Whether or not Nashville gets a new downtown convention center is still to be determined, but that’s of little consequence to property owners inside the proposed $635 million structure’s imprint.
Metro Council has already given the Metro Development and Housing Agency condemnation powers and $75 million to begin acquiring land for the yet-to-be-approved project.
According to MDHA, land acquisition could begin as soon as this week and kick into full gear later this month. But the accelerated timeline is of no comfort to one prominent property inside Music City Center’s proposed path.
Rocketown, the youth ministry center located at 401 Sixth Avenue S., is wondering about its future and waiting on MDHA to make a fair offer on its property. Founded in 1994 by Christian music superstar Michael W. Smith, Rocketown opened its current location in 2003.
The facility contains a concert hall, a skate park, coffee bar and office space. Essential to Rocketown’s ministry is its downtown location, according to skate park director Ben Cissell. The current prime downtown location allows easy access to the hundreds of teens who frequent Rocketown.
Although a new property with similar access and amenities has been selected, Rocketown can’t make a move until it receives a concrete offer from MDHA and as of last week that still hasn’t happened.
So far, MDHA has shared an appraisal, which Rocketown officials have deemed to be low. The ministry is seeking its own appraisals for the building, but has not retained an attorney yet.
“Our biggest concern is these kids and everybody’s families, everything we worked for,” Cissell said. “Rocketown is not a building. We want to stay in the same area. This is our neighborhood. We are not trying to make money at this at all.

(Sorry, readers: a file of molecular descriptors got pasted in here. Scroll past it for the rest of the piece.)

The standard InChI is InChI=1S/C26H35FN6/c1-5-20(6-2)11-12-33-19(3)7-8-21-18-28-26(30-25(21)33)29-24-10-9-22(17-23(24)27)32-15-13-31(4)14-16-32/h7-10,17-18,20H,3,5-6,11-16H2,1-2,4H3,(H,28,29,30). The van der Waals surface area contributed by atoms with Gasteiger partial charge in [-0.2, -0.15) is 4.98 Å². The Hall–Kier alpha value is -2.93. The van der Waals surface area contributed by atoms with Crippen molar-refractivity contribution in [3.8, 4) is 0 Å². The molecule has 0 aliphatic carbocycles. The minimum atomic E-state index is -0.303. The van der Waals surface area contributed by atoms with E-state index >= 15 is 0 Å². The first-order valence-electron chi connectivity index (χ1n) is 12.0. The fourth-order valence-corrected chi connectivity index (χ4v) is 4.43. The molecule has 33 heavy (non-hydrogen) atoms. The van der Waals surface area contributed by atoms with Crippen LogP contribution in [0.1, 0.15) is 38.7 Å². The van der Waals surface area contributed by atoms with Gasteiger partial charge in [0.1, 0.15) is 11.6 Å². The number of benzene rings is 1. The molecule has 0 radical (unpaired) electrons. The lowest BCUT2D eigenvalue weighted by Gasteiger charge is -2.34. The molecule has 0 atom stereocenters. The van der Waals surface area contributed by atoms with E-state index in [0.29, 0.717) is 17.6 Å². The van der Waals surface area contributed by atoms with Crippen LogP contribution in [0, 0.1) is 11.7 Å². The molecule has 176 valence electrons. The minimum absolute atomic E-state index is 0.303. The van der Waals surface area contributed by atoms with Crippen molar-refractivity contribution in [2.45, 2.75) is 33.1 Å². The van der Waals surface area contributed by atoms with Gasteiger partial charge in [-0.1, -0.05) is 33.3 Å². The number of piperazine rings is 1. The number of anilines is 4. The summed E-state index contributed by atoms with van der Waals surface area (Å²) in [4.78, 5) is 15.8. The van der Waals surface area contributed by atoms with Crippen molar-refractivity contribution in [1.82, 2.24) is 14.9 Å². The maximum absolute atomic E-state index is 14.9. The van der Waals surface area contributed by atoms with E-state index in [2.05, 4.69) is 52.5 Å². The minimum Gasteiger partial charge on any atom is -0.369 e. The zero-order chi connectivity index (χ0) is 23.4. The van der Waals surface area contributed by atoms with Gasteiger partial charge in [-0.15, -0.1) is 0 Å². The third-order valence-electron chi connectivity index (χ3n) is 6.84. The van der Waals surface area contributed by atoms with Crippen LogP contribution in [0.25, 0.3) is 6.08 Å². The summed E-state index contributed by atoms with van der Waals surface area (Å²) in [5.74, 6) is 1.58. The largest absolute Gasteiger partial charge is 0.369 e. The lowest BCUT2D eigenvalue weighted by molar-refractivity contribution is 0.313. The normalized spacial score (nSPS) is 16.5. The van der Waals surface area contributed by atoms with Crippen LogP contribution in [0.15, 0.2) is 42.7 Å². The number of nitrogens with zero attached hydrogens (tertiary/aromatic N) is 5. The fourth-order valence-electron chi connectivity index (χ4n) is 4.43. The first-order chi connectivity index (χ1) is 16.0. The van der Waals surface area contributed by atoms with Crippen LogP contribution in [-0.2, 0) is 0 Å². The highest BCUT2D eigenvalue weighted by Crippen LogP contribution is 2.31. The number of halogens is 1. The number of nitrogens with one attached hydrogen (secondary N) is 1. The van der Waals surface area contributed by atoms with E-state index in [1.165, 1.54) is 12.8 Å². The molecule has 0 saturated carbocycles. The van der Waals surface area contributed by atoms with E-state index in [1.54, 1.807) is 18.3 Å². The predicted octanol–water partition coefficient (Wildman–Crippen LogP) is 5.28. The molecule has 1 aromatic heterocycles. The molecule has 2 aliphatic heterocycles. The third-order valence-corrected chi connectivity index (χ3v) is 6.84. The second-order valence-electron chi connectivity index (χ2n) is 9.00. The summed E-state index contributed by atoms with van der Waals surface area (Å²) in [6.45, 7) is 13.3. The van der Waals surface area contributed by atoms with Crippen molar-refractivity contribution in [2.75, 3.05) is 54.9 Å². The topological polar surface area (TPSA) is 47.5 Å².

“We just want to turn off the lights, turn them on the next day at our new building and not have any debt. All we want to do is replicate what we’re doing here.”
Rocketown representatives have met with Mayor Karl Dean, who told them it was his wish the ministry stay downtown. Dean also told Rocketown he hoped that a transition to a new facility would go as smoothly as possible.
The Rocketown property is not actually in the footprint of the proposed convention center, but it is in the path of the forthcoming extension for Korean Veterans Boulevard. The extension will act as a service road for Music City Center.
One source close to the situation said it was possibly MDHA could file a condemnation petition against the property and begin the “friendly condemnation” process, which would allow a court to determine fair value for land.
“They represent the government, we don’t get a say of whether or not they get this property. They have that right of eminent domain to take this property,” said Doug Sanders, a pastor at Otter Creek Church and a consultant for Rocketown during its transition. Sanders sat in on the meetings with Dean’s office.
MDHA has already acquired one property inside the footprint — the Asphalt Beach skate supply shop, which was purchased last year.
The $75 million appropriated by Council comes from tourism taxes and fees, which were created by state legislation and enacted by Council last year.